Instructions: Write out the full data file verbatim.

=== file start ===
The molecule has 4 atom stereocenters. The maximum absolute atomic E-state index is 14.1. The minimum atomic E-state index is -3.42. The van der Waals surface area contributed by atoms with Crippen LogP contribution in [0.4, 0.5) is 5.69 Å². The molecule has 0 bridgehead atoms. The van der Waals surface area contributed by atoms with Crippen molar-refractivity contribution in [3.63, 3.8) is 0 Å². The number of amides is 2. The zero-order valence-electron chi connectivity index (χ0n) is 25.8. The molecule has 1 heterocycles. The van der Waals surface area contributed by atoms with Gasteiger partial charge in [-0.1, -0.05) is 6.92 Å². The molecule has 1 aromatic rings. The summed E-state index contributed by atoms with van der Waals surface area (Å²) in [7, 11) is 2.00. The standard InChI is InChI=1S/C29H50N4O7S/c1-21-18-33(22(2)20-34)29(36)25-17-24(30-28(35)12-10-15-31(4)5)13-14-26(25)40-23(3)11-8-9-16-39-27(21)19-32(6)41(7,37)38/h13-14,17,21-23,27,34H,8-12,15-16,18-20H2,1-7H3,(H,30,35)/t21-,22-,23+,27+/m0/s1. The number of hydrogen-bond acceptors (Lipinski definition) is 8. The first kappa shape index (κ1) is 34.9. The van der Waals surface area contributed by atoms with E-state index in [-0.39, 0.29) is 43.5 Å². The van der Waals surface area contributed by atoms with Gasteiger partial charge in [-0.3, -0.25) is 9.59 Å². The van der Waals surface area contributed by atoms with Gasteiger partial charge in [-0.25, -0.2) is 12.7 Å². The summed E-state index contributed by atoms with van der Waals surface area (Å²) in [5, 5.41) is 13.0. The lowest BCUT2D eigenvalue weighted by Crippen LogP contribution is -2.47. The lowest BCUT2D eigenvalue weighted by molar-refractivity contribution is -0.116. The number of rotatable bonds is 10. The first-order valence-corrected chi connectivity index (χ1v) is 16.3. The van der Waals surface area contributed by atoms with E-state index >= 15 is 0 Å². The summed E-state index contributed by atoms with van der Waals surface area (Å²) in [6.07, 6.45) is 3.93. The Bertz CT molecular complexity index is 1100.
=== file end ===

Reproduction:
The molecule has 4 atom stereocenters. The maximum absolute atomic E-state index is 14.1. The minimum atomic E-state index is -3.42. The van der Waals surface area contributed by atoms with Crippen LogP contribution in [0.4, 0.5) is 5.69 Å². The molecule has 0 bridgehead atoms. The van der Waals surface area contributed by atoms with Crippen molar-refractivity contribution in [3.63, 3.8) is 0 Å². The number of amides is 2. The zero-order valence-electron chi connectivity index (χ0n) is 25.8. The molecule has 1 heterocycles. The van der Waals surface area contributed by atoms with Gasteiger partial charge in [-0.1, -0.05) is 6.92 Å². The molecule has 1 aromatic rings. The summed E-state index contributed by atoms with van der Waals surface area (Å²) in [7, 11) is 2.00. The standard InChI is InChI=1S/C29H50N4O7S/c1-21-18-33(22(2)20-34)29(36)25-17-24(30-28(35)12-10-15-31(4)5)13-14-26(25)40-23(3)11-8-9-16-39-27(21)19-32(6)41(7,37)38/h13-14,17,21-23,27,34H,8-12,15-16,18-20H2,1-7H3,(H,30,35)/t21-,22-,23+,27+/m0/s1. The number of hydrogen-bond acceptors (Lipinski definition) is 8. The first kappa shape index (κ1) is 34.9. The van der Waals surface area contributed by atoms with E-state index in [-0.39, 0.29) is 43.5 Å². The van der Waals surface area contributed by atoms with Gasteiger partial charge in [-0.3, -0.25) is 9.59 Å². The van der Waals surface area contributed by atoms with Gasteiger partial charge in [-0.25, -0.2) is 12.7 Å². The summed E-state index contributed by atoms with van der Waals surface area (Å²) in [5, 5.41) is 13.0. The lowest BCUT2D eigenvalue weighted by Crippen LogP contribution is -2.47. The lowest BCUT2D eigenvalue weighted by molar-refractivity contribution is -0.116. The number of rotatable bonds is 10. The first-order valence-corrected chi connectivity index (χ1v) is 16.3. The van der Waals surface area contributed by atoms with E-state index >= 15 is 0 Å². The summed E-state index contributed by atoms with van der Waals surface area (Å²) in [6.07, 6.45) is 3.93. The Bertz CT molecular complexity index is 1100.